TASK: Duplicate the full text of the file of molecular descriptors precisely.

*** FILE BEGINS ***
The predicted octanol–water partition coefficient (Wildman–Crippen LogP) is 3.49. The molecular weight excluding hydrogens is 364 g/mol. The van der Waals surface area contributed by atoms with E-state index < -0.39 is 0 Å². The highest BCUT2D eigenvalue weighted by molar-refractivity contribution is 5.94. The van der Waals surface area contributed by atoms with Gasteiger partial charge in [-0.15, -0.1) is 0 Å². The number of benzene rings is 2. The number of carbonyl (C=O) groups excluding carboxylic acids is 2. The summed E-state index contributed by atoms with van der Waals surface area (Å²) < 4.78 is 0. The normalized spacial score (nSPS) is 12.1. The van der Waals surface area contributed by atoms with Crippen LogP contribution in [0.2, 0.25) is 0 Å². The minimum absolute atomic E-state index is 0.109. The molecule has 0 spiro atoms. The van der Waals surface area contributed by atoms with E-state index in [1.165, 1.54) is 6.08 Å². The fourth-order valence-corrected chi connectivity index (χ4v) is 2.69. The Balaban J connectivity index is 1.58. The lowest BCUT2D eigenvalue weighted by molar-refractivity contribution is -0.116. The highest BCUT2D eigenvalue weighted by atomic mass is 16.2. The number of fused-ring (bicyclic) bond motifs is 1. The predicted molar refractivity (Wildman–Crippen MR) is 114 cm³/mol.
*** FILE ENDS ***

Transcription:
The predicted octanol–water partition coefficient (Wildman–Crippen LogP) is 3.49. The molecular weight excluding hydrogens is 364 g/mol. The van der Waals surface area contributed by atoms with E-state index < -0.39 is 0 Å². The highest BCUT2D eigenvalue weighted by molar-refractivity contribution is 5.94. The van der Waals surface area contributed by atoms with Gasteiger partial charge in [-0.15, -0.1) is 0 Å². The number of benzene rings is 2. The number of carbonyl (C=O) groups excluding carboxylic acids is 2. The summed E-state index contributed by atoms with van der Waals surface area (Å²) < 4.78 is 0. The normalized spacial score (nSPS) is 12.1. The van der Waals surface area contributed by atoms with Crippen LogP contribution in [0.2, 0.25) is 0 Å². The minimum absolute atomic E-state index is 0.109. The molecule has 0 spiro atoms. The van der Waals surface area contributed by atoms with E-state index in [1.165, 1.54) is 6.08 Å². The fourth-order valence-corrected chi connectivity index (χ4v) is 2.69. The Balaban J connectivity index is 1.58. The lowest BCUT2D eigenvalue weighted by molar-refractivity contribution is -0.116. The highest BCUT2D eigenvalue weighted by atomic mass is 16.2. The number of fused-ring (bicyclic) bond motifs is 1. The predicted molar refractivity (Wildman–Crippen MR) is 114 cm³/mol.